Teeth develop when embryonic epithelial cells in the mouth combine with mesenchymal cells derived from the neural crest. Previous studies have shown that these cells can be combined in the lab to form normal teeth, but the challenge was to find non-embryonic source of the cells that could be used in the clinic. According to research published in the Journal of Dental Research - to test one such source, a team led by King's College London stem cell biologist Paul Sharpe extracted epithelial cells from the gums of adult humans, cultured them in the lab, and mixed them with mesenchymal tooth cells derived from embryonic mice. After a week, the researchers transplanted this mixture into the protective tissue around the kidneys of living mice, where some of the cells developed into hybrid human/mouse teeth containing enamel and dentine with viable roots. That the researchers were able to successfully create and assemble distinct tissues highlights the significance of their work. The research showed that the epithelial cells from adult human gum tissue responded to tooth-inducing signals from the embryonic mouse tooth mesenchyme, making the gum cells a realistic source for clinical use. The next major challenge is to identify a way to culture adult human mesenchymal cells to be tooth-inducing, as at the moment we can only make embryonic mesenchymal cells do this. The method remains a long way from clinical use, but the findings represent a step toward the goal of growing bioengineered replacements for lost teeth. The development of the so-called induced pluripotent stem cells (iPS cells) from adult cells, which allows embryonic-like stem cells to be formed from adult cells, is promising. It may be possible to create the different types of cells needed to culture a tooth germ using iPS technology. This would overcome the need to use embryonic tooth germ cells.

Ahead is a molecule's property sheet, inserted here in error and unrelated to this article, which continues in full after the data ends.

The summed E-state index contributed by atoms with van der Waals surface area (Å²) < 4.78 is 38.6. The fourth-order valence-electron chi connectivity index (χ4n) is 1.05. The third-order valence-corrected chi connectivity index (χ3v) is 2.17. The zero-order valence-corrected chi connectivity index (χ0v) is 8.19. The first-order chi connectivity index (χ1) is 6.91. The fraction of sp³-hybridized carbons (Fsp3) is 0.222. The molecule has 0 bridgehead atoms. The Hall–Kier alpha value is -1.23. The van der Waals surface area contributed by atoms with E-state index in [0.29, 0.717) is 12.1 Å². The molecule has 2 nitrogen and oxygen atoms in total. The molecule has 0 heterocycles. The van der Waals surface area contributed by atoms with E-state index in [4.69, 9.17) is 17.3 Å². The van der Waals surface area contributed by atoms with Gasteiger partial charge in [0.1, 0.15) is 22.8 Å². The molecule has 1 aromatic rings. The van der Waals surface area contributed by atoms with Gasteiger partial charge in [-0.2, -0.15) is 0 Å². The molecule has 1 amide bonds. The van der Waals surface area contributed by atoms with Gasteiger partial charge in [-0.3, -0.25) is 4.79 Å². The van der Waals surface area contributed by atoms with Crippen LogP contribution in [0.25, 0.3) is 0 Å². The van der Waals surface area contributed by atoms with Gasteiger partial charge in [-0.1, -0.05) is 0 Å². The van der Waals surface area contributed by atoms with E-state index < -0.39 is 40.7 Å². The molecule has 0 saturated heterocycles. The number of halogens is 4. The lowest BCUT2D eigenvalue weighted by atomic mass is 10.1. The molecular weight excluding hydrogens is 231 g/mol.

While this study clearly shows that it is possible to grow a tooth and implant it into the jaw to create a fully functional tooth replacement, it must be remembered that this is a "proof-of-concept" study in an animal model. The authors themselves are at pains to point this out. This means there is still a great deal of work to do before growing a replacement tooth becomes a reality for humans. Issues such as immune compatibility and acceptance of the implanted tooth, control and regulation of the tooth-growing process, as well as the long-term survival of the implanted tooth still need to be worked out.